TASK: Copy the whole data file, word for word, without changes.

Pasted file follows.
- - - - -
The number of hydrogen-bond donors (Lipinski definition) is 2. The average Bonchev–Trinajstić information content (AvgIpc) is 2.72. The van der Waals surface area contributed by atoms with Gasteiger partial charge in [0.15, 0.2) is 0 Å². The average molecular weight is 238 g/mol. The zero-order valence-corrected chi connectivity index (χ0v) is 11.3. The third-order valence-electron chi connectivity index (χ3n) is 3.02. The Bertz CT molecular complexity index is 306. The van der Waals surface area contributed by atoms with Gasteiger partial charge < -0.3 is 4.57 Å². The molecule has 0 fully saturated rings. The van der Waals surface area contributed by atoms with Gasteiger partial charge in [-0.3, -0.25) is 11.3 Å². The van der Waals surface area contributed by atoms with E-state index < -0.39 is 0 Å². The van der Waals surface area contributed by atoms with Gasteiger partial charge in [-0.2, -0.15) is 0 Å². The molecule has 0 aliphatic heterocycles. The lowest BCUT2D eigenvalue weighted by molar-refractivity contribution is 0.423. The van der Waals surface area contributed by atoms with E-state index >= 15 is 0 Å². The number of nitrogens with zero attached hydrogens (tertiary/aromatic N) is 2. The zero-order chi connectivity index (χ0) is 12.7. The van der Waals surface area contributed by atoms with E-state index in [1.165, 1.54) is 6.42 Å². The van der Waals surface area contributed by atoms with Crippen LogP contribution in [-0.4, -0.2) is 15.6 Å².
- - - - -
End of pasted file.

The number of hydrogen-bond donors (Lipinski definition) is 2. The average Bonchev–Trinajstić information content (AvgIpc) is 2.72. The van der Waals surface area contributed by atoms with Gasteiger partial charge in [0.15, 0.2) is 0 Å². The average molecular weight is 238 g/mol. The zero-order valence-corrected chi connectivity index (χ0v) is 11.3. The third-order valence-electron chi connectivity index (χ3n) is 3.02. The Bertz CT molecular complexity index is 306. The van der Waals surface area contributed by atoms with Gasteiger partial charge < -0.3 is 4.57 Å². The molecule has 0 fully saturated rings. The van der Waals surface area contributed by atoms with Gasteiger partial charge in [-0.3, -0.25) is 11.3 Å². The van der Waals surface area contributed by atoms with E-state index < -0.39 is 0 Å². The van der Waals surface area contributed by atoms with Gasteiger partial charge in [-0.2, -0.15) is 0 Å². The molecule has 0 aliphatic heterocycles. The lowest BCUT2D eigenvalue weighted by molar-refractivity contribution is 0.423. The van der Waals surface area contributed by atoms with E-state index >= 15 is 0 Å². The number of nitrogens with zero attached hydrogens (tertiary/aromatic N) is 2. The zero-order chi connectivity index (χ0) is 12.7. The van der Waals surface area contributed by atoms with E-state index in [1.165, 1.54) is 6.42 Å². The van der Waals surface area contributed by atoms with Crippen LogP contribution in [-0.4, -0.2) is 15.6 Å².